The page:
Head, Research Group In Silico Psychopharmacology
Central Institute of Mental Health
November 17, 2015
In silico pharmacology: from mathematical modeling to experiments
The phenomena related to brain function occur as the interplay of various modules at different spatial and temporal scales. Particularly, the integration of the dynamical behavior of cells
within the complex brain topology reveals a heterogeneous multi-scale problem. Thus, the investigation of the quantitative or qualitative alterations of the neural systems due to pharmacological manipulations relies on appropriate multi-scale mathematical concepts. In this talk, a series of mathematical and biophysical models and simulations are presented that attempt to address this issue at different spatiotemporal scales. By utilizing a diversity of mathematical tools and theories such as ordinary, partial and functional differential equations, network theory, topology and statistical analysis, neurobiological processes from cells up to the dynamics of neurochemical systems at distinct brain regions have been translated into a formal language. As the main result of the multi-scale modeling strategy, a mathematical model comprised by a system of non-linear delay differential equations is established that enables the reproduction and prediction of time-dependent alterations of extracellular neurotransmitter concentrations in the presence different doses of neuroactive substances.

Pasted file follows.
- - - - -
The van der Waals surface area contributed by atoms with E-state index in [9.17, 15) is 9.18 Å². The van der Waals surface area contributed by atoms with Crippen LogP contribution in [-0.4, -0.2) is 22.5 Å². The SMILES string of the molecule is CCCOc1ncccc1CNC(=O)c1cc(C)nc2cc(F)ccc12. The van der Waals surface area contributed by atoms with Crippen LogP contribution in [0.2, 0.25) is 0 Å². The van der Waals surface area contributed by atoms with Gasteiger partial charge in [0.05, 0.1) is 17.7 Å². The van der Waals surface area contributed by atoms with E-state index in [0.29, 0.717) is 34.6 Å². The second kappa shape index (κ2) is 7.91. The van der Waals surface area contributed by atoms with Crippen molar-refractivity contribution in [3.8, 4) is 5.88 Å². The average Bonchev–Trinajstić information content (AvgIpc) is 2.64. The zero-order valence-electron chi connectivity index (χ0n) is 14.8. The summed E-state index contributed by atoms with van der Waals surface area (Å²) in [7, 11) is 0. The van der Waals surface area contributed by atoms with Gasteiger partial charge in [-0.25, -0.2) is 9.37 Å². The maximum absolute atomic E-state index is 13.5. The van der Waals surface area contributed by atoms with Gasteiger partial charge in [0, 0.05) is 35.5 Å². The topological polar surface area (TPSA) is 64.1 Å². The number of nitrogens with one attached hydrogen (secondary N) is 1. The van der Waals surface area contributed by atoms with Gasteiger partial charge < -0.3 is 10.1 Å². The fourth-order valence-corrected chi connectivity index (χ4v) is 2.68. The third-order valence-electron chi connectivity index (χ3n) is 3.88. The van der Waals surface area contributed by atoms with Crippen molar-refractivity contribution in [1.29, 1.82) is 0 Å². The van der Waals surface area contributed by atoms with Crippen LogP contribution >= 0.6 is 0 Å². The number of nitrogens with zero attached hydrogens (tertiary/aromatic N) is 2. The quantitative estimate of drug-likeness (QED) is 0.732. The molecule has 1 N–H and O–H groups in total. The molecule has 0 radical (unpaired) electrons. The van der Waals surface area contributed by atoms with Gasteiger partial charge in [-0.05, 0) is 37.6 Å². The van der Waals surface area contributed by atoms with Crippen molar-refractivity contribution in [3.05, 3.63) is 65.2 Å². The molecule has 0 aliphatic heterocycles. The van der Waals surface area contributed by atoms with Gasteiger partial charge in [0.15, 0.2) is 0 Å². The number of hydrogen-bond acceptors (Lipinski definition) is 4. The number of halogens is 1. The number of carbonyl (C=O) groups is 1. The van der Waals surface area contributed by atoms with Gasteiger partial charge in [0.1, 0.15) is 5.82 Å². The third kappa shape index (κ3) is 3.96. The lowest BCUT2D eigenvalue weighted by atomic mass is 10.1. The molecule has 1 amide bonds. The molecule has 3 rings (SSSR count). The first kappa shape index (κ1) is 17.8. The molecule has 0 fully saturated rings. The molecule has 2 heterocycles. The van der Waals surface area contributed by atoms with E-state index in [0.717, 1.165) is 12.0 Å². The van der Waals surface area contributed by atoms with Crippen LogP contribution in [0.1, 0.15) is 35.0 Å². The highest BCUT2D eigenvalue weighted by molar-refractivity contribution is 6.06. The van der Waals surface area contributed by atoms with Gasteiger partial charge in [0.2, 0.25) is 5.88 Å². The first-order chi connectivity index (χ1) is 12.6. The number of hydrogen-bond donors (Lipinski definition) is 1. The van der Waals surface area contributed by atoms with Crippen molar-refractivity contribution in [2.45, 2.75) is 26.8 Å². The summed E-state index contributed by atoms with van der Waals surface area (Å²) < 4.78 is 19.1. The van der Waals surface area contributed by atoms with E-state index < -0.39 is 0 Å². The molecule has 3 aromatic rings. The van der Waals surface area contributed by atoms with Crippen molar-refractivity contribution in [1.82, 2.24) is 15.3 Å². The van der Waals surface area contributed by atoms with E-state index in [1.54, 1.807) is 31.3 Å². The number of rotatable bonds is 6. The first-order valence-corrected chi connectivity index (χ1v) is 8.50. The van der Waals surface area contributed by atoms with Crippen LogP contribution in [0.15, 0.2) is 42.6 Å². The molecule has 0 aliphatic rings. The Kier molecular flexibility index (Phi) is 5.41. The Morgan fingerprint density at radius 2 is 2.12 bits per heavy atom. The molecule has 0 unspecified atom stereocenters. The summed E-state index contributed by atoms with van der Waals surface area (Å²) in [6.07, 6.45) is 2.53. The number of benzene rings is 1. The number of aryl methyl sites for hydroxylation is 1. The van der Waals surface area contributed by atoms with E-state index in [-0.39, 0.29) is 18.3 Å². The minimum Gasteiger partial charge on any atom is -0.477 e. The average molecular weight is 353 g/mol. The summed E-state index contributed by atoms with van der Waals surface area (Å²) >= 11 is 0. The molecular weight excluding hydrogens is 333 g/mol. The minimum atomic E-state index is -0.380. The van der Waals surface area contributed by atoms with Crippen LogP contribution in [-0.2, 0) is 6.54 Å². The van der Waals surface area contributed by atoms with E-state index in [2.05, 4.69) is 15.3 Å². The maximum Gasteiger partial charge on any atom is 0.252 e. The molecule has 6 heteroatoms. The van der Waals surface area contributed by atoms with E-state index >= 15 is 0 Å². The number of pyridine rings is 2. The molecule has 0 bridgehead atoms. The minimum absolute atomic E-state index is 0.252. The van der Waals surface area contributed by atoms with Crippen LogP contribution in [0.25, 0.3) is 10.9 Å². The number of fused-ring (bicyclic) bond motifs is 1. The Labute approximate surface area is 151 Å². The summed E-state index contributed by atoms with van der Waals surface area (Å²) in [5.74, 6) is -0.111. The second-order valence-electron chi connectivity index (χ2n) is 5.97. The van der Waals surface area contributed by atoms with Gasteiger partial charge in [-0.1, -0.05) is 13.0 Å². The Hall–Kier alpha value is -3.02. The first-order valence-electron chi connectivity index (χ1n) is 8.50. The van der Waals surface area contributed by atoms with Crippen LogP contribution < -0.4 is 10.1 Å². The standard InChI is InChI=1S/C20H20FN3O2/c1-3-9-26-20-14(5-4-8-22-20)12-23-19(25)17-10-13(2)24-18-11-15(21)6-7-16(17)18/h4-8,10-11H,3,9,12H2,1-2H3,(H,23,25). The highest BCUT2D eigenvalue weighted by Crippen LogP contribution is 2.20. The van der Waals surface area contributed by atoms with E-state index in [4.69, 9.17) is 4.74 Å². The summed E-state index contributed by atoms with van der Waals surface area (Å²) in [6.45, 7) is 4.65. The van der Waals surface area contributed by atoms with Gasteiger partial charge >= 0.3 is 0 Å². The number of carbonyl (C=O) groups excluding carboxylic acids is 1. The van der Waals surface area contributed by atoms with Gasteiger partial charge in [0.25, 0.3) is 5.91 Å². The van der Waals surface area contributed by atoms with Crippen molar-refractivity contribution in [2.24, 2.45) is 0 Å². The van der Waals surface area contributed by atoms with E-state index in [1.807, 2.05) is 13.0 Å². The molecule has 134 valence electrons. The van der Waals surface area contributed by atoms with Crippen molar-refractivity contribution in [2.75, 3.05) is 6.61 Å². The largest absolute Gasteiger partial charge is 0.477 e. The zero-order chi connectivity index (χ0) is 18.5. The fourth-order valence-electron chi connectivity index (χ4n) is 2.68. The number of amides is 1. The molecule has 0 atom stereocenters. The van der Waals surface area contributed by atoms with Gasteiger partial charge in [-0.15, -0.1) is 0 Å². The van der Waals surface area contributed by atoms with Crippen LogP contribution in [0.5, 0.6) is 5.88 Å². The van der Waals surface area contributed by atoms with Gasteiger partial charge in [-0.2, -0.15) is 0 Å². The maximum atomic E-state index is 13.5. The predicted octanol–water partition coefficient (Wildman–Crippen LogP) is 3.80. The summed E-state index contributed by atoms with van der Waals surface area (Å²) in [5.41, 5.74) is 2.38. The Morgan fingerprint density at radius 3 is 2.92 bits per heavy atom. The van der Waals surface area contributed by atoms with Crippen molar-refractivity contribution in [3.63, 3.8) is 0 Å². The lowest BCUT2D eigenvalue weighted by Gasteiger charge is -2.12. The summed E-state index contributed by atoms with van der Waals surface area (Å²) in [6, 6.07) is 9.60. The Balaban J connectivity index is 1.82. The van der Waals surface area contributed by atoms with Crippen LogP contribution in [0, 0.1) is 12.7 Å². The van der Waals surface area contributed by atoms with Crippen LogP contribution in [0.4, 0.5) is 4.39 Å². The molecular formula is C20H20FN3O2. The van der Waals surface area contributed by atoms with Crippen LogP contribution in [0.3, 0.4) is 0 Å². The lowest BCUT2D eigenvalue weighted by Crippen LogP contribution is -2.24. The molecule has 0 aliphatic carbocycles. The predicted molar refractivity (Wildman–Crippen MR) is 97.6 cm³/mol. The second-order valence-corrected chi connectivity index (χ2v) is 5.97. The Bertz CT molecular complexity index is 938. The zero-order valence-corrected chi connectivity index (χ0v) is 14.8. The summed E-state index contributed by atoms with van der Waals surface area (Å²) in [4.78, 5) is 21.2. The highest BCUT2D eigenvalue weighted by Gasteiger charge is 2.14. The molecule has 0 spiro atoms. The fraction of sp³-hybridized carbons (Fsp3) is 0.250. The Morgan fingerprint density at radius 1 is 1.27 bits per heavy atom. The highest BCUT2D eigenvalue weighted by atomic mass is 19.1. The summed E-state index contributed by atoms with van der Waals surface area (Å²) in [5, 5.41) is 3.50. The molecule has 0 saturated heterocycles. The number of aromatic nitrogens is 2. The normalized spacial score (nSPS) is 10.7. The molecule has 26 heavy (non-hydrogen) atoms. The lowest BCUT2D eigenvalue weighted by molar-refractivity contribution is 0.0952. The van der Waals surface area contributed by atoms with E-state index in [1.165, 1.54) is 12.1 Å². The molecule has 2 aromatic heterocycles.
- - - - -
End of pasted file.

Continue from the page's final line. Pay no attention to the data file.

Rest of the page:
This theory provides a quantitative framework for investigating neurobiological processes and would be of beneficial use for studying the acute and chronic effects of drugs in virtual environments.